It is a county within a county.
Los Angeles County’s fifth is the largest of the five supervisorial districts, where the suburban sprawl of Pasadena gives way to the exurban expanse of the Antelope Valley.
And after 36 years, the district’s leader, Supervisor Mike Antonovich, is being termed out of office, leaving eight candidates to fight over the fate of the fifth, and the opportunity to play a guiding hand in county larger in size and population than all but seven of the United States.
It was here, on May 22, 2013, that the Palmdale Fire Department got the call that an 8-year-old boy, Gabriel Fernandez, had stopped breathing. The boy would die two days later. Despite multiple calls of abuse lodged with the county’s Department of Children and Family Services and law enforcement agencies, the young boy was tortured and eventually beaten to death by his mother’s boyfriend.
The Los Angeles Times broke the story, and local media outlets quickly followed suit: Gabriel’s smiling school portrait and the wretched account of his death quickly dominated the news cycle in Los Angeles.
The Board of Supervisors, which oversees all the public agencies that serve children in the vast county, felt compelled to act. They appointed a “Blue Ribbon” commission, which more than a year later, came up with a series of recommendations to improve how the county prevents child abuse, protects children known to be in harm’s way, and cares for them when their parents cannot. After a lengthy process, four of the county’s five supervisors selected a prominent juvenile court judge to lead a new office tasked with implementing those recommendations.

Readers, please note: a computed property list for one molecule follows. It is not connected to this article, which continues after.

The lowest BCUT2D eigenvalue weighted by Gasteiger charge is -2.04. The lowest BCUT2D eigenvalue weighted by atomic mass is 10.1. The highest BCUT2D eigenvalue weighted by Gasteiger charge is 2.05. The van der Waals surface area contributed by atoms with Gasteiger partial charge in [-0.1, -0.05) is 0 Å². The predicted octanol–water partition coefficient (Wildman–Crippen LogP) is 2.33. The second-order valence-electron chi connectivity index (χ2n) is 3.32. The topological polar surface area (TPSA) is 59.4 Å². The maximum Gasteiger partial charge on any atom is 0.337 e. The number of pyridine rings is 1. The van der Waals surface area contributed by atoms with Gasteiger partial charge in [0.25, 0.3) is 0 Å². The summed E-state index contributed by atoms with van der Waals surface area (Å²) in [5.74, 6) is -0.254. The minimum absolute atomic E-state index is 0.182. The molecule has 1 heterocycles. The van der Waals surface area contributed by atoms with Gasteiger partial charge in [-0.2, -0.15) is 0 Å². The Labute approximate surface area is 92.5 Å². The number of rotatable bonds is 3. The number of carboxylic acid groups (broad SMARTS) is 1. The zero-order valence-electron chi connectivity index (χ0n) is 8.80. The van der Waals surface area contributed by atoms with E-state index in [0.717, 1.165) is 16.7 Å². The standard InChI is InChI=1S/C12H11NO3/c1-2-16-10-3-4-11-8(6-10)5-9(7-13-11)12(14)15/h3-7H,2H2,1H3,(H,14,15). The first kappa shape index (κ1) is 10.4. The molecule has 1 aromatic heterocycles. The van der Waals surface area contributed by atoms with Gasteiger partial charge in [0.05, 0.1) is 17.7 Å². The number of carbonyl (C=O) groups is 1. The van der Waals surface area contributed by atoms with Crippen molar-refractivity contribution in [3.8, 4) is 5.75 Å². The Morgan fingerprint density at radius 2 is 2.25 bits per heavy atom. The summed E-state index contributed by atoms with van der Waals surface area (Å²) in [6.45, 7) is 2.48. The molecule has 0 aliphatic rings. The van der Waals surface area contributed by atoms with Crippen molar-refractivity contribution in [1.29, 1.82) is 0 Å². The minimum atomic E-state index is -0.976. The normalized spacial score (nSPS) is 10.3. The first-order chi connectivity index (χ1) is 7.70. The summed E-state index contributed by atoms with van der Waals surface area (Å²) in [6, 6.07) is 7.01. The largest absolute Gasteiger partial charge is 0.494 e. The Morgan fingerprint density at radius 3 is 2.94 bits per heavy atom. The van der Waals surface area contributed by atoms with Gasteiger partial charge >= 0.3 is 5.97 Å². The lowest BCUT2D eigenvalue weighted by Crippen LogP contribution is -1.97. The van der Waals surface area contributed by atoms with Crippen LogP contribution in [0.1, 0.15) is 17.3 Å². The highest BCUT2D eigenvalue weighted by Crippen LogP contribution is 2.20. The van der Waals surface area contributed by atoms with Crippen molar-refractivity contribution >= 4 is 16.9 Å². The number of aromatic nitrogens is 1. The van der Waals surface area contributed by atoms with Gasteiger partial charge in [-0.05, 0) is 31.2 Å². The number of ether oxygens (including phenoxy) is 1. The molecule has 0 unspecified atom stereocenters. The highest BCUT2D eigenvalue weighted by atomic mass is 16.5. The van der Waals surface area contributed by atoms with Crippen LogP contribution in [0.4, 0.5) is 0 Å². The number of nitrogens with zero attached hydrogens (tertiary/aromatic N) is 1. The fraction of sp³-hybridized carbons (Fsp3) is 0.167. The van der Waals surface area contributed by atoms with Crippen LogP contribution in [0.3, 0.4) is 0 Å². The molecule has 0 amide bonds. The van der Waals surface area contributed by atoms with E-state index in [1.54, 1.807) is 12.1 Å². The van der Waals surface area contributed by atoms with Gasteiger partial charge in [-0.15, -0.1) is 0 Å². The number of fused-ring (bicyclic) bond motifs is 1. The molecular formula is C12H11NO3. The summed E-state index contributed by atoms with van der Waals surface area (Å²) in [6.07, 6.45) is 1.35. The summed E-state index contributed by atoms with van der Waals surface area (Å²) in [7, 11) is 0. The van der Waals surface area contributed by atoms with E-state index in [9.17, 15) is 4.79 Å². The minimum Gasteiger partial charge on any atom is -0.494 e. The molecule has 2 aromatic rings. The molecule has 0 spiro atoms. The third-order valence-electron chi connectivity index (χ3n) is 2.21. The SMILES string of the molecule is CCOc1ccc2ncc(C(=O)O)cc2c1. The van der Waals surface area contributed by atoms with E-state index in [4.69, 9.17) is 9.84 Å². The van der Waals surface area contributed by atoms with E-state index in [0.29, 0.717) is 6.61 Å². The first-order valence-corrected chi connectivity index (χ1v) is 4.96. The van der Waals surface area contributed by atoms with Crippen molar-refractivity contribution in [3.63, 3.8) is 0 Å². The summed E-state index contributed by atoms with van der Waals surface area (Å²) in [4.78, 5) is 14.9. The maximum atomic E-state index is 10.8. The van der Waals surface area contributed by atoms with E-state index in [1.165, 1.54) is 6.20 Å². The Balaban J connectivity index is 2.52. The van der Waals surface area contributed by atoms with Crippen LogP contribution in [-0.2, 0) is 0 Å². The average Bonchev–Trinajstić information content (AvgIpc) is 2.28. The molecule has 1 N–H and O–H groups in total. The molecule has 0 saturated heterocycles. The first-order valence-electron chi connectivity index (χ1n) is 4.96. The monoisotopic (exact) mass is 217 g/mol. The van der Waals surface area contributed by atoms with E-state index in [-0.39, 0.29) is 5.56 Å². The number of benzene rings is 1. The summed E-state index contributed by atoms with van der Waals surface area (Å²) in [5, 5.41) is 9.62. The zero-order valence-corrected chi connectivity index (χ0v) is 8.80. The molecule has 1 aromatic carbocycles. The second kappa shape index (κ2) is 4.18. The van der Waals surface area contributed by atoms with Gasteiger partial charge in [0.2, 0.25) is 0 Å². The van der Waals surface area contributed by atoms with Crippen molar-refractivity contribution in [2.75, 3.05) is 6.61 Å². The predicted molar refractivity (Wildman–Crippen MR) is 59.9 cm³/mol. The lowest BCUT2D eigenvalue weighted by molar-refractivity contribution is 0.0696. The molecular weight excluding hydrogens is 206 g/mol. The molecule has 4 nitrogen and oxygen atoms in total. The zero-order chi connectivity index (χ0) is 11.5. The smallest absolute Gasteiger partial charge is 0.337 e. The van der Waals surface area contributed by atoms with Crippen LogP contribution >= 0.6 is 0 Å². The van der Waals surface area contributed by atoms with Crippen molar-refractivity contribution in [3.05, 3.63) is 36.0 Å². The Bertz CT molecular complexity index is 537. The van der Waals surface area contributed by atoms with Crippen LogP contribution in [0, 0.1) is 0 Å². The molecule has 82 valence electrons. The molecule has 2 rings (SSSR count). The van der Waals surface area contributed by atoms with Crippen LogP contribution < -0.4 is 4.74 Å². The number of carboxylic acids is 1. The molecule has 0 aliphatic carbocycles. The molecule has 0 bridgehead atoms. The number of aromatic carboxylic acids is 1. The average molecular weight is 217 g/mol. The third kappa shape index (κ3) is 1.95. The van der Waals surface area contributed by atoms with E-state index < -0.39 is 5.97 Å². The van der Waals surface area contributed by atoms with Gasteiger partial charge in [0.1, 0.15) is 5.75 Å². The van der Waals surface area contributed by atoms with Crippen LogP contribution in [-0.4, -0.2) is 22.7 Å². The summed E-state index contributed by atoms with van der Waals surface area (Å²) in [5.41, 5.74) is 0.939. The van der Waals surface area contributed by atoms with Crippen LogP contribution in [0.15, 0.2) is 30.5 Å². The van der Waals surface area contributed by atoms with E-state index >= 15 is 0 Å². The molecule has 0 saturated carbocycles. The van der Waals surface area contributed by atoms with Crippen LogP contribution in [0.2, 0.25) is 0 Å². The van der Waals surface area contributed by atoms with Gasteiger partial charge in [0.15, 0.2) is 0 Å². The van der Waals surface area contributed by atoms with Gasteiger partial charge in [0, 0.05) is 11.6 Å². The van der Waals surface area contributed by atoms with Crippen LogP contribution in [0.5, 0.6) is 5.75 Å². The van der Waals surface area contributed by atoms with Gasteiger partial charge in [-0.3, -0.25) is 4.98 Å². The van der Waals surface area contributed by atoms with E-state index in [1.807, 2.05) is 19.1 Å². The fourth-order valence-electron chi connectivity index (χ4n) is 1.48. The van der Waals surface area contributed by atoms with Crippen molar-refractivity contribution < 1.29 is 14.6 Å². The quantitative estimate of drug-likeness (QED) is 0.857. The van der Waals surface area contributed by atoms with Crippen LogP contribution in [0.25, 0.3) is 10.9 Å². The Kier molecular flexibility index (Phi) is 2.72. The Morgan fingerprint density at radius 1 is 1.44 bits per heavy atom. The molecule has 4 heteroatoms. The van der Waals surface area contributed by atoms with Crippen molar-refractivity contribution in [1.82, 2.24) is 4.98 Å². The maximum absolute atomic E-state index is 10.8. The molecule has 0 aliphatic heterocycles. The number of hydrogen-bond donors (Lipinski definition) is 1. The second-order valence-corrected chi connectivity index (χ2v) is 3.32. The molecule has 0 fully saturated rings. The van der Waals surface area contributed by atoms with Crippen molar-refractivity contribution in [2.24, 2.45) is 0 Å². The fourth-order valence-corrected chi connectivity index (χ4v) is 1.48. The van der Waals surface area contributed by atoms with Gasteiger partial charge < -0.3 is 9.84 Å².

Since the June 2013 board motion calling for the creation of the aforementioned “Blue Ribbon Commission on Child Protection,” this publication has written scores of stories stories on the county’s efforts to reform its child protection system. Our colleagues working for other media outlets joined in, and combined this group of Los Angeles reporters has – through sustained attention – been able to affect the pace of progress.
But, I fear, without that sustained attention, the system that protects the county’s children can easily become a footnote to issues that are either assumed to be more important, or are simply more entertaining. That is until the next child death occurs, the media descends and the county reacts.
It is in the intermittent periods between these tragedies that the attention needs to be ratcheted up.
And so, into the contested race for Gabriel’s district we jump. On Tuesday May 10, we will host a candidates forum, featuring five of the eight candidates for the fifth district.
In the lead-up to the event, we asked our five guests to respond to five questions, which will form the foundation of our inquiry on Tuesday night.
On Tuesday, we will go deeper, using their responses to ask more probing questions as to how these candidates would, if elected, keep children and youth issues at the front of Los Angeles politics.
We hope you join us.